Carlos Ricardo Garcia Cobo, 22, was for years written off by his neighbors based on negative stereotypes that affected how he saw himself.
Since he started breakdancing during high school, that’s changed—now, he’s a recognized leader in the community, committed to finding ways for other young people to express themselves artistically. He’s part of a local peace network in Guatemala City, through which he works to change living conditions and build a sense of community in his neighborhood.
During my childhood, I had really good moments while I was studying and bad moments because there were so many problems at home.
When I was studying high school, I got involved in breakdance and other artistic activities like hip-hop and bboy. I have been practicing for almost six years now.
[Breakdancing] defines me as a person and a member of the community. ... I dedicate myself to instruct and give classes to other young people. At the same time I talk to them and try to give them some advice to prevent them from getting involved in illegal activities and gangs in the area.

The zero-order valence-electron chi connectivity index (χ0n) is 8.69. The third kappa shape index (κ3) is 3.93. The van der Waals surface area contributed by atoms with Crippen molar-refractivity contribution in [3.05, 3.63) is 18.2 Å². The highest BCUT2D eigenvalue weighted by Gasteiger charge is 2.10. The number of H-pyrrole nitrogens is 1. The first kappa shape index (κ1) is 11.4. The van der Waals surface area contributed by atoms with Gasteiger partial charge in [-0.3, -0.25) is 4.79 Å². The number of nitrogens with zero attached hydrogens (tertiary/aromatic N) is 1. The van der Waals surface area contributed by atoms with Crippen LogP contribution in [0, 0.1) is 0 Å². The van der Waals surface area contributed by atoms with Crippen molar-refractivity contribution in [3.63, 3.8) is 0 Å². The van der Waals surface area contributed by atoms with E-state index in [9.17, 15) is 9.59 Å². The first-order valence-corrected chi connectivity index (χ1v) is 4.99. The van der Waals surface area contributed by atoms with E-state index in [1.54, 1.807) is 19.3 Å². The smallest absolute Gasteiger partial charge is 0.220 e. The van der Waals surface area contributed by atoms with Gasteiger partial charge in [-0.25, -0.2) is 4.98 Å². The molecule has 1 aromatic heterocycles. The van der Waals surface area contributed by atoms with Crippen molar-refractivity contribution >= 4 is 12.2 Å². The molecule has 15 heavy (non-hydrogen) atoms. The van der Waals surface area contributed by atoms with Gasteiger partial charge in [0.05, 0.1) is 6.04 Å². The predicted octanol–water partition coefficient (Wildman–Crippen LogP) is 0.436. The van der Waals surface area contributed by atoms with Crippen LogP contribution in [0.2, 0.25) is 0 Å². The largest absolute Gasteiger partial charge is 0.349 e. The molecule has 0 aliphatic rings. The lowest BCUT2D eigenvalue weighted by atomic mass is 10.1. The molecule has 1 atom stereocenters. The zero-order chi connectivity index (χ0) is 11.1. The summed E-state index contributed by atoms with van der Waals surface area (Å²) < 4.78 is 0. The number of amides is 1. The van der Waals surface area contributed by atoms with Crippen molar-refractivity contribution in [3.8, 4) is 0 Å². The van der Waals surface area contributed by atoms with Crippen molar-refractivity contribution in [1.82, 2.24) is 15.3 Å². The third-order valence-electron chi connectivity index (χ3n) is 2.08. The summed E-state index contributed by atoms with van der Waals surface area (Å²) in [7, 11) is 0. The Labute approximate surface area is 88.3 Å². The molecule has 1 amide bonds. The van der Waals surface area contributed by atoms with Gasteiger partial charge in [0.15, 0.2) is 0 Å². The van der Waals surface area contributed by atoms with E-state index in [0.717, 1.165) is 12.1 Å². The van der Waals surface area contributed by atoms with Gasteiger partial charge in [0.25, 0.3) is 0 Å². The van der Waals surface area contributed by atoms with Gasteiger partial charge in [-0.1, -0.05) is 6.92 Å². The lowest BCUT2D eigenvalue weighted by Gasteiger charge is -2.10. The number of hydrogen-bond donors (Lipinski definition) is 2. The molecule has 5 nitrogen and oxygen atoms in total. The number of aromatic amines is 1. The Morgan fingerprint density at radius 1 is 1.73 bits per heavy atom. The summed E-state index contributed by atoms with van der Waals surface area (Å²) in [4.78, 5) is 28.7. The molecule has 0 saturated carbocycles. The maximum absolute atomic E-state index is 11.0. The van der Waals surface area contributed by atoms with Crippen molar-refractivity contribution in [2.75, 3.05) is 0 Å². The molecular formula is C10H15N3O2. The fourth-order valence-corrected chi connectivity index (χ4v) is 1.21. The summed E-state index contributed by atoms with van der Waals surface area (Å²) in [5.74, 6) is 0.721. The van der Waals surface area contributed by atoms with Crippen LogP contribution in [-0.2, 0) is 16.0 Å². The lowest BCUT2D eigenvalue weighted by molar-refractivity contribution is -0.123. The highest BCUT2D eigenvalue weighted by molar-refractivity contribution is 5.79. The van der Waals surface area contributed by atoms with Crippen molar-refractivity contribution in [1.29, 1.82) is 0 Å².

Inside the arts world, there is a group harmony, and if there is harmony, we can be comfortable with each other and like that build peace.
Also, in art there is an expression. Others, by observing, they get motivated to imitate.
Carlos is one of many young residents of Guatemala City who have identifed the local peace networks as a way to improve their neighborhoods, because it makes them feel as part of a whole and it provides them with tools to change their living conditions and to improve their relationships.